IT opened to the largest box office opening of any horror movie ever.
Which is kind of funny because I don’t think it’s really a “horror movie”.
Despite having read and written a great deal of horror, I’m not been much of a horror movie fan. (Reading it is different, somehow.) I intensely dislike jump-scares and definitely loathe body horror, torture porn, and gross-out movies. Give me Army of Darkness over the original Evil Dead any day.
I do enjoy what I tend to “dark fantasy”: movies on the other end of the horror spectrum that contain fantastical elements and dark themes. Movies like Pan’s Labyrinth, Horns, and The Lady in Black. (I also like Daniel Radcliffe as an actor but that’s a separate point.)
I’ll admit, it’s a blurry line: 28 Days Later, despite all the zombies, falls into “dark fantasy” for me, while Alien is definitely horror.
Which brings us back to IT.
I think the 2017 version of IT falls into the dark fantasy side of genre for one simple reason:
The movie isn’t about the monster.
Instead this is a movie about people, mostly the kids, but also the adults in the town. This is a movie that does what genre is supposed to do: hold a dark mirror up to reflect society and allow us to see ourselves more clearly.
Yes, the monster appears, and does damage to the town, and is delightfully creepy (though almost over using every horror movie monster trope developed over the last few years).
But the threat of Pennywise is not just there for jump scares. Pennywise’s actions – and the actions Pennywise inspire – serve to reveal the core of the human characters and the relationships between them.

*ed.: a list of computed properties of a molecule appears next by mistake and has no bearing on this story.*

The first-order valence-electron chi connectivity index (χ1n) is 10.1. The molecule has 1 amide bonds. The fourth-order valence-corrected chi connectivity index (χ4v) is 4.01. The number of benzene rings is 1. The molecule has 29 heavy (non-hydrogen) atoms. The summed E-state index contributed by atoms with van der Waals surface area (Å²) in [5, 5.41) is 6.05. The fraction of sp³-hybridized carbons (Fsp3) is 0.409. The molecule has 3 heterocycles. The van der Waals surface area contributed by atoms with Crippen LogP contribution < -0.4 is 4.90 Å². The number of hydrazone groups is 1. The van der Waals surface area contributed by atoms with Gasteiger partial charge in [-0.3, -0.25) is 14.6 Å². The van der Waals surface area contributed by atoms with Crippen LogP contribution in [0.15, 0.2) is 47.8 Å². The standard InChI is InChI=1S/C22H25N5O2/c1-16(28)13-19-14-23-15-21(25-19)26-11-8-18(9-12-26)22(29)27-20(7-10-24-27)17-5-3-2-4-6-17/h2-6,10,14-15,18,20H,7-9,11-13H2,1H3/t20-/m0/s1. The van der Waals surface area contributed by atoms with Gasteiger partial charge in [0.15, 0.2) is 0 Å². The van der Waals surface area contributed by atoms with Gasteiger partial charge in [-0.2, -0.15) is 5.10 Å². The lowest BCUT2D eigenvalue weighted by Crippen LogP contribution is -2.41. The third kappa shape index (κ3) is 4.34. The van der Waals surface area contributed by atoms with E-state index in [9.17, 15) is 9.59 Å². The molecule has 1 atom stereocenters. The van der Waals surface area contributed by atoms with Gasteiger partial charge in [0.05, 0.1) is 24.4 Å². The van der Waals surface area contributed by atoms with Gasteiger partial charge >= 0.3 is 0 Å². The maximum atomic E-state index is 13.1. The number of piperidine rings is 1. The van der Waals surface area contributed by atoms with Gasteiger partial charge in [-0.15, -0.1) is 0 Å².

That exploration of character and relationships is the power of this movie, from the quiet brotherly love of the first scene to the quiet, slow separation of the group in the last, so reminiscent of the promises to always stay in touch after high school.
I greatly enjoyed the film, and suspect you will too.
I'm the editor of Pseudopod, weekly horror fiction podcast, and have been reading horror fiction and watching horror movies and television since I was roughly 6 years old (watching, reading came a little later). If context is needed I will be 50 years old in a couple of days.
Like you, I have contrived a definition for myself as to the difference between "horror" and "dark fantasy" – mostly in the effort to feature more of the former than the latter on the podcast, as it is my personal feeling that a "too inclusive" approach to what constitutes horror, that folded in "dark fantasy" has led to a corrosive dilution of that genre brand starting in roughly the 1980s.
But I have to say I find your definition severely lacking. Needing to be "about the monster" is an extremely reductive and limited definition of horror as a genre in both fiction and film. "Don't Look Now" and "The Haunting", two of the greatest horror films ever made, are in no way "about the monsters", just off the top of my head.
If you are interested, my definition of the differences goes like this. Horror, in any format, in the whole is attempting to frighten, disturb or unnerve the audience. Dark Fantasy uses the tropes or figures of horror, but in its overall thrust is not intending to scare, but to achieve something else – whatever that may be and regardless of the use of the tropes and figures.
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